Even for seasoned observers of corruption around the world, Haiti is difficult to contemplate, as both the poorest country in the Western Hemisphere and “a constant and heart-rending site of recurring catastrophe.” For more than half a century, the equation for Haitian life has been defined by three constants — poverty, corruption, and violence — with occasional revision by massive natural disasters. During that period, one of the few variables in that tragic equation has been popular uprising, which succeeded in ousting “President-for-Life Jean-Claude “Baby Doc” Duvalier in 1986 after a 15-year reign in which he and his family and inner circle embezzled as much as $900 million from Haiti’s coffers.
Within the past year, popular uprising has again become a prominent feature of Haitian society, thanks largely to what may be even more massive embezzlement than the Duvalier regimes. In 2005, Venezuela established Petro Caribe, an energy cooperation agreement to provide certain Caribbean and Latin American countries, including Haiti, with a preferential payment arrangement for petroleum and petroleum products. Venezuela then signed a series of agreements with Haiti and other nations, providing those countries with a substantial flow of funds from low-interest loans. Since 2017, however, Haiti learned that various Haitian authorities had apparently embezzled between $2 billion and $3.8 billion of those Petro Caribe funds.
In November 2018, after several months of rising popular outrage expressed through social media and public protests, a special commission of the Haitian Senate issued a voluminous report that accused more than a dozen former government officials (including two former prime ministers and several former ministers) and the owners of private firms (including one allegedly owned by Haiti’s current President, Jovenel Moïse) of embezzling the Petro Caribe funds. President Moïse, who originally had promised to pursue corruption when he took office in 2017, had promised in October 2018 to “get to the bottom of the scandal,” but showed no resolve in pursuing the matter.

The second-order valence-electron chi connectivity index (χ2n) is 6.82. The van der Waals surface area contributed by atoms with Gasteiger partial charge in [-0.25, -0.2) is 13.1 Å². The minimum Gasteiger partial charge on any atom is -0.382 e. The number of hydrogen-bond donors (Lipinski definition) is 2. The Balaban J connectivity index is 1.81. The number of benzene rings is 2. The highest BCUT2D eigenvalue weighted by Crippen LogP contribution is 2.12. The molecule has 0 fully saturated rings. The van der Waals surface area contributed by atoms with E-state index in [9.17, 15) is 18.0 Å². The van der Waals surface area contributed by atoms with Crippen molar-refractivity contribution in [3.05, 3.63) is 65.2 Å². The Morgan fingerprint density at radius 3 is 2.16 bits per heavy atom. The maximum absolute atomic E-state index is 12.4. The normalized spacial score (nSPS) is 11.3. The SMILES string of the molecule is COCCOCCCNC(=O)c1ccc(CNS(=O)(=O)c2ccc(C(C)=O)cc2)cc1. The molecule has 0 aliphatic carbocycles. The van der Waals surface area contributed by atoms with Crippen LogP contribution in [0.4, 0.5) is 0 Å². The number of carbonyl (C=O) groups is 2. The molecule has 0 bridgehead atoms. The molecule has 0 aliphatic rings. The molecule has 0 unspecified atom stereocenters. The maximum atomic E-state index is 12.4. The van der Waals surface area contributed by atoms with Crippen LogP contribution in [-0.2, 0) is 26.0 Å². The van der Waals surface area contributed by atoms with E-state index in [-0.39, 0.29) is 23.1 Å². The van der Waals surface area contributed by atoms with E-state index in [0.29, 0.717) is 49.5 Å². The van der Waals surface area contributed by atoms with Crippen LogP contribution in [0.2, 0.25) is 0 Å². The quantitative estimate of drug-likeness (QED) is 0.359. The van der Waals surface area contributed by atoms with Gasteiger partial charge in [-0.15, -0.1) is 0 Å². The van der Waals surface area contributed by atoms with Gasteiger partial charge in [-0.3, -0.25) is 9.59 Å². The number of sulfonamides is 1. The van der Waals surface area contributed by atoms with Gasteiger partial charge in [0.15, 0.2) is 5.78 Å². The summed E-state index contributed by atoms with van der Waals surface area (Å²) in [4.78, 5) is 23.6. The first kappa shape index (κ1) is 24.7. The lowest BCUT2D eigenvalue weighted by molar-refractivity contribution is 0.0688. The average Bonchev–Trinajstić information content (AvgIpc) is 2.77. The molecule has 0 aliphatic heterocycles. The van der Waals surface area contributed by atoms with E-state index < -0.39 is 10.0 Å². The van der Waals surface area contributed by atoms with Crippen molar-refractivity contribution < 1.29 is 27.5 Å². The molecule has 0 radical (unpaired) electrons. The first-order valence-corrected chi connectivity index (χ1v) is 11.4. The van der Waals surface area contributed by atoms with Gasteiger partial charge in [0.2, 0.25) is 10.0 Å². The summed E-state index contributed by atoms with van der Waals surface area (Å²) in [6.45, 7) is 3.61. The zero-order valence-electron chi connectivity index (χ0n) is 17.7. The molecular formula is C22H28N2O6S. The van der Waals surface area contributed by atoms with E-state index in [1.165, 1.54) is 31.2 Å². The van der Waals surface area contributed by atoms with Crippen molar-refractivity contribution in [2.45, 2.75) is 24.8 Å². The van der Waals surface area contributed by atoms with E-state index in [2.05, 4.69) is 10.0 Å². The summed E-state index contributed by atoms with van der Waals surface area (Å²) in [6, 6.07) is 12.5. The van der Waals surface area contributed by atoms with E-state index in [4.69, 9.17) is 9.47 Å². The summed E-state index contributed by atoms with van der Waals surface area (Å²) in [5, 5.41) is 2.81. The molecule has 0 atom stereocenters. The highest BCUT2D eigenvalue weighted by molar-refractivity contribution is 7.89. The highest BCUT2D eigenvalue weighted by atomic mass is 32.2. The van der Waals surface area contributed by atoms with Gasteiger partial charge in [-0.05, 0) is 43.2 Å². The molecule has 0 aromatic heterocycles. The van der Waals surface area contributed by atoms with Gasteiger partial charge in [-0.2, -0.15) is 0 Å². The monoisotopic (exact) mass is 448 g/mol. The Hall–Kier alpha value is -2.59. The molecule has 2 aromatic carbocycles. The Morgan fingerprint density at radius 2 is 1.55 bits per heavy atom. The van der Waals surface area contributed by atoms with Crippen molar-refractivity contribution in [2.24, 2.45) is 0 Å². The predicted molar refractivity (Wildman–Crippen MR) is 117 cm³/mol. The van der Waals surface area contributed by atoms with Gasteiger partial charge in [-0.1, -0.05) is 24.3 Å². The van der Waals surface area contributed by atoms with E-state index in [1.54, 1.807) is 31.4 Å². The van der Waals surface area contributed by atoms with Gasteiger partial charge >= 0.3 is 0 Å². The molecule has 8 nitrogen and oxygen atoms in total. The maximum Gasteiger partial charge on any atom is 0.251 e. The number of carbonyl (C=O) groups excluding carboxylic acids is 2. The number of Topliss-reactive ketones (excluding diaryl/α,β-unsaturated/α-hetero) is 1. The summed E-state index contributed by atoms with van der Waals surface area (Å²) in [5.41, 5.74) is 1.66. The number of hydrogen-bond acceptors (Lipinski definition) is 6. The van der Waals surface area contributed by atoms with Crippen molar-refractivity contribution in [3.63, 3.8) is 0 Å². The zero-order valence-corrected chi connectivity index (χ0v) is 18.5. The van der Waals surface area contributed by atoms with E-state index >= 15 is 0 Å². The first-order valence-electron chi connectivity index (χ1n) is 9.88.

This month, new developments reignited popular anger. Last week, Haiti’s Superior Court of Auditors issued a report that connected “former ministers and senior officials to economic mismanagement and the possible misappropriation of [Petro Caribe] funds,” and identified “a company that was formerly headed by Moise as a recipient of funds from a road construction project that never had a signed contract.” Yesterday, the intensity of popular protests reached as new peak, as thousands of protestors flocked the streets of Port-au-Prince, demanding President Moïse’s resignation for his failure to investigate the Petro Caribe scandal. As those protests continued today, in the city of Gonaives police opened fire on protestors, and two people were killed and 18 others injured.
At this point, there is no indication that President Moïse intends to resign, that embezzling officials will be prosecuted, or that the protests will subside. All that seems certain for the moment is the continuation of Haiti’s misery, with no relief in sight.